1-methylnicotinamide chloride (1-MNA) as a novel food pursuant

1-Methylnicotinamide chloride (1-MNA) as a novel food

Following a request from the European Commission, the EFSA Panel on Dietetic Products, Nutrition and Allergies (NDA) was asked to deliver a scientific opinion on 1-methylnicotinamide chloride (1-MNA) as a novel food (NF) submitted pursuant to Regulation (EC) No 258/97 of the European Parliament and of the Council. The assessment follows the methodology set in Commission Recommendation 97/618/EC of 29 July 1997 concerning the scientific aspects and the presentation of information necessary to support applications for the placing on the market of novel foods and novel food ingredients and the preparation of initial assessment reports under Regulation (EC) No 258/97 of the European Parliament and of the Council. The assessment is based on the data supplied in the original application, the initial assessment by the competent authority of the United Kingdom, the concerns and objections of a scientific nature raised by the other Member States and the responses of the applicant.

The NF ingredient is a synthetic organic compound, classified as a pure chemical compound from a non-genetically modified (GM) source (Class 1.1). 1-MNA is a substance present naturally in the human body as a normal downstream product of niacin metabolism. Niacin is a generic term referring to nicotinamide and nicotinic acid. The Panel notes that the limit proposed for ‘heavy metals’ (≤ 20 ppm) may not comply with the existing legislation. Provided that the limits for heavy metals are in compliance with existing legislation, the Panel considers that the information provided on the composition, the specification and the batch-to-batch variability of the NF is sufficient and does not raise safety concerns.

The applicant intends to use 1-MNA in food supplements and proposes a maximum intake of 58 mg/day. 1-MNA is proposed to be used by adults excluding pregnant and breastfeeding women. The applicant proposed to indicate on the label of the product that it should be ingested during or immediately after a meal, and that it should be consumed alongside at least half a glass of water.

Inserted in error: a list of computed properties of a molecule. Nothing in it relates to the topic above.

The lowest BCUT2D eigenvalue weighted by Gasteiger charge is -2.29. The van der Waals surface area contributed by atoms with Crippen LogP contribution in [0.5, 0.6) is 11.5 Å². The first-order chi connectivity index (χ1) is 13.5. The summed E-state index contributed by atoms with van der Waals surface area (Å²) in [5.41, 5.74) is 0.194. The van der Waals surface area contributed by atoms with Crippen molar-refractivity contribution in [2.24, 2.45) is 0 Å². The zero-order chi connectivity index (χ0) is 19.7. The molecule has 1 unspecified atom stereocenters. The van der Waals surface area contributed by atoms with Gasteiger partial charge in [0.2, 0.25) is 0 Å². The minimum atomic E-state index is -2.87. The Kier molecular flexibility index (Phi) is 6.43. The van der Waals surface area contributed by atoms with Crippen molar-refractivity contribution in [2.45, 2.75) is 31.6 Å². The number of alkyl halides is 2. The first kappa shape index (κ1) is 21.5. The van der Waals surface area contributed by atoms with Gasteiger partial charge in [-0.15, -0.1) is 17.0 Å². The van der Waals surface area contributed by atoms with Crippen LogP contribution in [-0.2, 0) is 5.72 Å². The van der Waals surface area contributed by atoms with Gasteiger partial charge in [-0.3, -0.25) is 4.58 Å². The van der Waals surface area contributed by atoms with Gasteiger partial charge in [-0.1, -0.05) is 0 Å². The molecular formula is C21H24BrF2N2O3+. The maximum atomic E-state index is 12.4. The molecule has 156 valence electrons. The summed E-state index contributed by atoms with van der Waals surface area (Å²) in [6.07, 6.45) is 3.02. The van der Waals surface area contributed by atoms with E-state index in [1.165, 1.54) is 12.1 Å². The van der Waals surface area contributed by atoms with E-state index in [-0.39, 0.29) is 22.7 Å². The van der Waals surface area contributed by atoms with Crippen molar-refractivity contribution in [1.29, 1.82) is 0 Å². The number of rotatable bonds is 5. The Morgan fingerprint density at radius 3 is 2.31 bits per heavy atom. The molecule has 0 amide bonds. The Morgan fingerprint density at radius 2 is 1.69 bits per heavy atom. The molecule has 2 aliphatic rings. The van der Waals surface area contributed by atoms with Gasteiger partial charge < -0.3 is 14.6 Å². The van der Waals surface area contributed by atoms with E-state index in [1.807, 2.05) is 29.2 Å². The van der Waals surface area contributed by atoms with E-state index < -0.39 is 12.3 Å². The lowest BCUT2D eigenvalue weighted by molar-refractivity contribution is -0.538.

Low intakes of 1-MNA may result from the consumption of specific foodstuffs and certain medicinal products. Most of the systemic exposure to 1-MNA however derives endogenously from metabolism of niacin.

Results of bacterial reverse mutation test and in vitro mammalian cell micronucleus test indicated that 1-MNA is not genotoxic. Three studies were used to assess the subacute toxicity of 1-MNA. The findings of the two studies did not show any reasons for concern. Nevertheless, some of the results of the third study could not be ruled out as adverse. To address this, the applicant commissioned a 91-day rat feeding study. In this subchronic rat study, epithelium degeneration of the non-glandular stomach was observed at all dose levels with increasing frequency. Since the human stomach does not have non-glandular epithelium, the Panel considers that this finding is toxicologically not relevant for humans. At doses of 500 and 1,000 mg/kg body weight (bw), changes of the urine pH, that did not reverse in the recovery period, were reported. As adversity of this finding cannot be ruled out, the Panel selected 250 mg/kg bw in this rat study as the reference point. The Margin of Exposure to humans weighing 70 kg and consuming 58 mg would be about 300.

One Member State expressed concerns that the intake of 1-MNA would add to endogenously formed 1-MNA from niacin metabolism. The Panel notes the upper level for nicotinamide, i.e. 900 mg/day for adults. Taking into account that 1-MNA is a main metabolite from nicotinamide, the Panel considers that it is unlikely that an intake of 58 mg 1-MNA from food supplements in addition to the niacin intake from other sources diet would result in adverse health outcomes in humans.

The Panel concludes that the NF, 1-MNA, is safe under the proposed uses and use levels.

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Ria Van Hoef